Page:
“The EU is founded on the Treaties which apply only to the Member States who have agreed and ratified them. If part of the territory of a Member State would cease to be part of that state because it were to become a new independent state, the Treaties would no longer apply to that territory.
“In other words, a new independent state would, by the fact of its independence, become a third country with respect to the EU and the Treaties would no longer apply on its territory.”
Jose Manuel Barroso yesterday
So there we are, straight from the horse’s mouth, if you vote for independence, you are no longer in the EU.
So if I vote yes, I can get rid of not only David Cameron and co, but the whole Euro disaster?
Haud me back!
Sad to hear of the passing of Patrick Moore.
A real English eccentric with his polished accent and monocle. He explained astronomy in a way that mere mortals without a great grasp of physics (eg Yours Truly) could find interesting. I remember one particular thing he did on The Sky at Night, which was to tap the table in front of him twice, a few seconds apart and explain that during those few seconds the sun had lost tens of thousands of tons in weight.
Of course his political views were as strange as his persona. He was a member of UKIP and campaigned for them.
However as an astronomer and broadcaster he was without equal and he was the main reason that this blogger got a telescope for Christmas one year (1969 or 1970 I think) and learned about Ursa Major and Minor, Orion and the Milky Way.
He was also the source of many a playground joke at our school, as kids would impersonate him with the immortal line “Last seen heading for Uranus”
Here he is (below) from 1997 in an interview with Brian May, himself an astrophysicist.
One of the most interesting wee thoughts he throws in about possible life on Mars is the notion that if it were proved that life had existed there it would highlight the theory that life will occur where it can.
As I wandered amongst the skyscrapers in downtown Dubai, it was reminiscent of New York.
I remember when we visited the Big Apple in the mid 90s being told of the phallic ambitions of the Rothschilds, Chryslers, Vandebilts and the like to build the highest building in the world. Standing at the 86th floor of the Empire State Building as darkness fell, surveying Manhattan and New York below was quite a thrill and certainly an experience I will never forget.
The overall height of the Empire State Building, at the time of its erection (sic) and for many years afterwards the tallest building in the world, is 1,453 feet or 443 metres.
In Dubai, I stood next to the current holder of the title of the tallest building in the world, the Burj Khalifa. Burj means tower and the Khalifa part of the name comes from the president of the UAE, Sheikh Khalifa bin Zayed bin Sultan Al Nahyan. At 2717 feet or 828 metres it’s a kick in the arse away from being twice the height of the Empire State Building.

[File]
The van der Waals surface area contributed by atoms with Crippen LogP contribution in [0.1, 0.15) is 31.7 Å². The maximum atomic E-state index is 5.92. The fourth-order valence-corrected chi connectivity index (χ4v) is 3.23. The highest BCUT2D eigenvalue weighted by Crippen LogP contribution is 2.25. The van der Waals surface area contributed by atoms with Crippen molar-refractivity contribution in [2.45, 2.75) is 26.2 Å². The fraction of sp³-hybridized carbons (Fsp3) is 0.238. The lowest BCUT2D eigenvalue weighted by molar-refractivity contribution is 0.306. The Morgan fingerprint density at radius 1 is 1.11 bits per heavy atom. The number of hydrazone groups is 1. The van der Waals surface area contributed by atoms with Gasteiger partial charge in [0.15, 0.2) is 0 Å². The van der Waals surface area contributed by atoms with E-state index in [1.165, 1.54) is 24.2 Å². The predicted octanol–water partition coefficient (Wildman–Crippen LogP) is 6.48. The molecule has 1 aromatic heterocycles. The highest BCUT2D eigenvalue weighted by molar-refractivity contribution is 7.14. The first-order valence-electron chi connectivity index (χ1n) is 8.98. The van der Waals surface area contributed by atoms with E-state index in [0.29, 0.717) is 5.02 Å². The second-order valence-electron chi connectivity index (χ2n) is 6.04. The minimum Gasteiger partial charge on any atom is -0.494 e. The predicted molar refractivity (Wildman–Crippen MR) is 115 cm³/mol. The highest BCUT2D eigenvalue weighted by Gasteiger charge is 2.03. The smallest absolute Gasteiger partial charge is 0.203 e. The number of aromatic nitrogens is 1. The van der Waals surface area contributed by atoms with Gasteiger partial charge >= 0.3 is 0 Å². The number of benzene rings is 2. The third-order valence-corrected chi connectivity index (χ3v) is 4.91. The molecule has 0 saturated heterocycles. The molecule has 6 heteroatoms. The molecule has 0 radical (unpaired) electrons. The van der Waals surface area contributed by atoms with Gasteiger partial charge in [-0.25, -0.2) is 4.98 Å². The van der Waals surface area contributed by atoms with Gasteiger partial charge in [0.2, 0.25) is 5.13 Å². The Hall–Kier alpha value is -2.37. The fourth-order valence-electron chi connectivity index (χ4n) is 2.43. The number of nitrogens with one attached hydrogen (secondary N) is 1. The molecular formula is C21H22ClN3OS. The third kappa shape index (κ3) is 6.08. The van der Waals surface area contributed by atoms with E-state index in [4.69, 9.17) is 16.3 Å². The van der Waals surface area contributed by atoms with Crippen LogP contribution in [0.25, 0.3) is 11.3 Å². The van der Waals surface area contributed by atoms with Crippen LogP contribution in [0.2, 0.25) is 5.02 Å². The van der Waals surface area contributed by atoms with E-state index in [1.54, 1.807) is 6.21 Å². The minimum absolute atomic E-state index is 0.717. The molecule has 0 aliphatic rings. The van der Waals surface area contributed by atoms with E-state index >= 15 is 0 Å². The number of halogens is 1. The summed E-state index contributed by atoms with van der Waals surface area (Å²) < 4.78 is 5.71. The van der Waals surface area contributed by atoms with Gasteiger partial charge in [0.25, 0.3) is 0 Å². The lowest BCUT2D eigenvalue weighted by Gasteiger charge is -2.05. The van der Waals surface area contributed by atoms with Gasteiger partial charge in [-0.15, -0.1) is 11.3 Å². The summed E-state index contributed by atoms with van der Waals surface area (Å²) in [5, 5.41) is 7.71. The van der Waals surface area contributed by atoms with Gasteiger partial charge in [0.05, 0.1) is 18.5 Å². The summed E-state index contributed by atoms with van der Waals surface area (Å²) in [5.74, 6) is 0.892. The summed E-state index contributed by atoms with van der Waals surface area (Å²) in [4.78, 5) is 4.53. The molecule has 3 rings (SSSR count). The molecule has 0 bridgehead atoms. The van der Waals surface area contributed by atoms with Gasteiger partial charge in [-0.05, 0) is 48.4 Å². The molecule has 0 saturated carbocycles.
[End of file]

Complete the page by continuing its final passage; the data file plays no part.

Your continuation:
We came out of the unfeasibly huge Dubai Shopping Mall onto the rather pleasant terrace which houses various restaurants (just don’t ask for a beer or a bacon sandwich) and borders the man-made lake which is the location of these fountains.
On this occasion I only had the wee camera and from a couple of hundred yards away I had to squint it to get the majority of the building in:
However, to get a taste of how truly enormous the Burj Khalifa is, watch the following video. The narrative is fairly typical of what you hear from tour guides and information recordings in Dubai. Always delivered in either an American film trailer voiceover style or a rich, plummy English motif, the content is usually redolent of a wartime propaganda film.
On the open-topped bus tour, the rich, plummy English voice informed that “The state religion of Dubai is Islam. Islam is a very progressive and tolerant religion and people are permitted to practice their religious faith whatever that may be”. And that was the tone of the whole guided tour.
Anyhoo, here is the vid:
In May 2011 I made this posting about the Denny’s Hovercraft which I remember on the Clyde as a youngster. The posting has a link to a short Pathé News film from back in the day.
This week, regular correspondent John O’Hare sent me a great film of the hoverbus on its initial manouvres. Unfortunately the film doesn’t have sound. The description is as follows:
This hoverbus – the Denny D2 hoverbus – was the first in the world produced for commercial operation. The film begins with tests in Loch Long. It then records the maiden voyage sailing from Dumbarton to Oban, along the Crinan Canal to Inverness, Fraserburgh, Aberdeen, Berwick-Upon-Tweed and down the east coast finishing at the River Thames, London. The last section of the film concerns the liquidation of William Denny & Bros. Ltd.
On its maiden voyage, the hovercraft was skippered by 57 year old captain, Richard Mason. Peter Denny [featured in a memorial statue in the film] was born 1821 and died 1895. The statue was erected by friends and fellow townsmen in 1902.
Click here to view.